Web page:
How Lil Nas X's 'Montero' Video Reclaims Religious Imagery For Black Queer People

Photo: YouTube
Lil Nas X Montero video

Since he publicly came out as gay in 2019, rapper and singer Lil Nas X has been an advocate for the LGBTQ community, standing up for young people within the community against homophobic comments, as well as advocating for the dismantling of toxic masculinity.

In the video for his long-awaited single, “Montero (Call Me By Your Name)," he does both in a stunning array of visual religious imagery.

The music video opens in the Garden of Eden and goes on to reference deep religious symbolism from the misogynistic myth of Lilith to the text of Plato's Symposium inscribed in the Tree of Knowledge to Michelangelo's "The Creation of Adam," as he is seen pulled to heaven, pole-dancing to hell, giving the devil a lapdance, and, finally, taking the crown of Satan himself.

After the video dropped, many people took to social media to express their strong opinions on Lil Nas X’s use of Christian and satanic references.

Many of those opinions were negative, bashing the 21-year-old for his use of the themes depicted in his video. But it seems as if those people either missed or don't appreciate Lil Nas X’s brilliance in creating a piece of art that reclaims space and religious imagery for the LGBTQIA+ community.

As someone who has struggled with my own sexual identity for some time, especially when I was younger, it would’ve been amazing to have an artist like Lil Nas X who is gay and isn’t afraid of that label as an example.

After all, the narrative behind the devil and hell has been a tool actively used against the LGTBQ community to elicit fear throughout history.

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“If you’re gay, you’re going to hell” has been the number-one oppressive apparatus when it comes to silencing queer individuals.

Just over a week ago, the Vatican released a public statement, approved by Pope Francis, stating the Catholic Church would not bless same-sex unions.

"The presence in such relationships of positive elements, which are in themselves to be valued and appreciated, cannot justify these relationships and render them legitimate objects of an ecclesial blessing," the official statement proclaims, "since the positive elements exist within the context of a union not ordered to the Creator’s plan."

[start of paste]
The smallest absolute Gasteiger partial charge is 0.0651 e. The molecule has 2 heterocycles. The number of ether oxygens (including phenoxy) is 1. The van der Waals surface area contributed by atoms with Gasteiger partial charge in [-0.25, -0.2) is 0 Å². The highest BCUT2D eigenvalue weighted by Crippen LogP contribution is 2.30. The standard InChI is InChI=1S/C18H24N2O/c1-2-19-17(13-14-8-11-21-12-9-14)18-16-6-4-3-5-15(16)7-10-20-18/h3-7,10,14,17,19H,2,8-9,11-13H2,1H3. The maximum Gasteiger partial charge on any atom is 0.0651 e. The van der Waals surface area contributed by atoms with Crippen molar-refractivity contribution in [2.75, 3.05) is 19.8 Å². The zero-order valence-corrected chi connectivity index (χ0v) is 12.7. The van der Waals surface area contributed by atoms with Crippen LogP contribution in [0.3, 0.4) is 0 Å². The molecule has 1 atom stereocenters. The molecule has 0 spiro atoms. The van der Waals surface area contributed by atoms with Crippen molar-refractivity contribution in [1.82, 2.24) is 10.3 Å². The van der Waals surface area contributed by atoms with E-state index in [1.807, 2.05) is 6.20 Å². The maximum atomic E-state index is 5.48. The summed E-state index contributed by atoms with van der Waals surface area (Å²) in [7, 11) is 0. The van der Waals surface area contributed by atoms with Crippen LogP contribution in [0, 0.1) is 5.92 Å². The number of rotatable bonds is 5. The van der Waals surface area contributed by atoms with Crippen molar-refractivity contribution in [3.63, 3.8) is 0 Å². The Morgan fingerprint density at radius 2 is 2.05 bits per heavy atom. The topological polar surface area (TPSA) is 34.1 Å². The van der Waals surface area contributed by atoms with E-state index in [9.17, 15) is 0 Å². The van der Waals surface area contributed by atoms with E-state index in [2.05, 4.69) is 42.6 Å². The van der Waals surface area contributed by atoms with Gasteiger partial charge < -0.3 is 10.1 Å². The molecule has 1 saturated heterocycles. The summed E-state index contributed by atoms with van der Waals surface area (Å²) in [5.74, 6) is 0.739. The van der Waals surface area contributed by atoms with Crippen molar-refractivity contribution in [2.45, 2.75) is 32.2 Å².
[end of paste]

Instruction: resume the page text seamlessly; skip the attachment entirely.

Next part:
The Vatican's decision, seen by many as a setback for Catholics, goes on to declare that “we are more important to God than all of the sins that we can commit ... But he does not and cannot bless sin."

Lil Nas X effectively took that narrative back in his video for "Montero," proudly demonstrating that queer people can exist in religious spaces filled with euphoria, humor and artistry rather than further trauma.

And not only is he giving a platform to the LGBTQ community at large, but specifically to Black people who identify as queer.

Being Black in this country is incredibly hard, and being Black and queer is a struggle not many people understand or address.

It’s even worse when there is so little respectful representation in the media.

For Lil Nas X to be unapologetically himself in mainstream media is amazing.

For him to showcase that being Black and gay isn’t something to run from, but rather something to embrace can have such a positive impact on a young queer person of color.

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Upon the release of his video, Lil Nas X took to his social media accounts where he posted a letter he'd written to his 14-year-old self.

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“I wrote a song with our name in it,” Nas wrote. “I know we promised to die with the secret, but this will open doors for many other queer people to simply exist.”

Lil Nas X is not only pushing the agenda but making it sure it becomes normalized, and the toll that can take on a person shouldn't be forgotten or left unrecognized.

He’s giving LGTBQ people a platform where they can feel empowered to be wholeheartedly themselves, where they can dream about existing in a space that wasn’t originally created for them but can belong to them anyway.

I hope that young individuals within the LGTBQ community, especially young Black queer people, can see Lil Nas X’s video, and see that it’s possible to exist on such a mainstream platform.

Finding comfortability within yourself, and within your sexuality is far from sin. It’s a glorious moment to see representation and to not feel silenced by the heteronormative standards that have existed for so long.

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Nia Tipton is a writer living in Chicago. She covers pop culture, social justice issues, and trending topics. Follow her on Instagram.